The Community Economic Development Technical Assistance Program (CEDTAP) was Canada’s largest non-profit (non-governmental) granting agency in the field of Community Economic Development (CED). National in scope, this bilingual program served all provinces and territories in Canada. CEDTAP provided grants to Community-based Organizations (CBOs) and also promoted activities that strengthen the CED sector as a whole. CEDTAP assisted over 400 CED agencies in support of leading-edge, community development initiatives to create new, sustainable economic development solutions in disadvantaged communities throughout Canada.
CEDTAP’s advisory panel included the following members:
Katherine A. H. Graham
CEDTAP was founded in 1997 by The J.W. McConnell Family Foundation and Carleton University in response to the obvious economic and social challenges facing many Canadians. It became the largest source of grants for community economic development projects in Canada and a focal point for expert groups engaged in CED.
More than $3 million was invested to help support close to 100 CED projects across Canada in Phase I (1997-2000) of the CEDTAP program.
CEDTAP launched Phase II of the program in 2001 in response to the increased demand for CED project funding in communities throughout Canada. The initial funder for this phase is The J.W. McConnell Family Foundation, whose $5 million investment formed the basis for a true public/private partnership opportunity for foundations, corporations and governments alike.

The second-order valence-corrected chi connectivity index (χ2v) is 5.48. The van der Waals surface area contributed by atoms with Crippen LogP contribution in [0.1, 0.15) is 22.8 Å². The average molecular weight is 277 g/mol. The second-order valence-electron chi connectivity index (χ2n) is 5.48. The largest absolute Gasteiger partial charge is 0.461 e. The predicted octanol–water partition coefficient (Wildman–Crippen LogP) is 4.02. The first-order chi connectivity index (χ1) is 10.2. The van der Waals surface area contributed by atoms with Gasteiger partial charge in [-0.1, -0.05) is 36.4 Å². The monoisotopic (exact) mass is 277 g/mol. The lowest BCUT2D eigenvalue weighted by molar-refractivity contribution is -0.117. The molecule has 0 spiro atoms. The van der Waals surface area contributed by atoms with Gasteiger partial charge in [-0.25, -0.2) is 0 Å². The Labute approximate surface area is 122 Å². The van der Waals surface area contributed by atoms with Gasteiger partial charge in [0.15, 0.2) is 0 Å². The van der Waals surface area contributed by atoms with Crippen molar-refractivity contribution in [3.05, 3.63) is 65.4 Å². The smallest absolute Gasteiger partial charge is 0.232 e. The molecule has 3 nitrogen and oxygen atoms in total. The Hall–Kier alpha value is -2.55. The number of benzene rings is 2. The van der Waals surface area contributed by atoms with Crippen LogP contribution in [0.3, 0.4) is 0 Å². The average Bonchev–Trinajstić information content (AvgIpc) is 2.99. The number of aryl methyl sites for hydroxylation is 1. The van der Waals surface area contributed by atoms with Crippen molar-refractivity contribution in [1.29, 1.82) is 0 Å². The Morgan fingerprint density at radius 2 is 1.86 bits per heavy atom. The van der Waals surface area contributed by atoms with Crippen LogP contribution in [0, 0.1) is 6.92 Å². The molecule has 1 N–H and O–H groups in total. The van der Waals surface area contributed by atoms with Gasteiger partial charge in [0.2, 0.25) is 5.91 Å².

On May 20, 2004, Bell Canada announced a philanthropic gift of $1 million to Carleton University to enable CEDTAP to undertake the management of the Bell Community Economic Development Fund. This represented a leading-edge partnership whereby both organizations committed $1 million each for a total of $2 million over the period 2004-2007 to support up to 100 Community Economic Development (CED) initiatives nation-wide.
CEDTAP has funded many initiatives during its existence.
Knowledge For Strong Communities: Reflecting on Ten Years of CEDTAP
Edward T. Jackson
The purpose of this report is to summarize the main achievements, limits, and lessons of the implementation of the Community Economic Development Technical Assistance Program (CEDTAP) during the period 1997-2007. The report reviews ten theme in CEDTAP’s work and draws 35 lessons for practitioners, policy-makers and scholars. Read the report.
Measuring Social Value in CSR by Co-operatives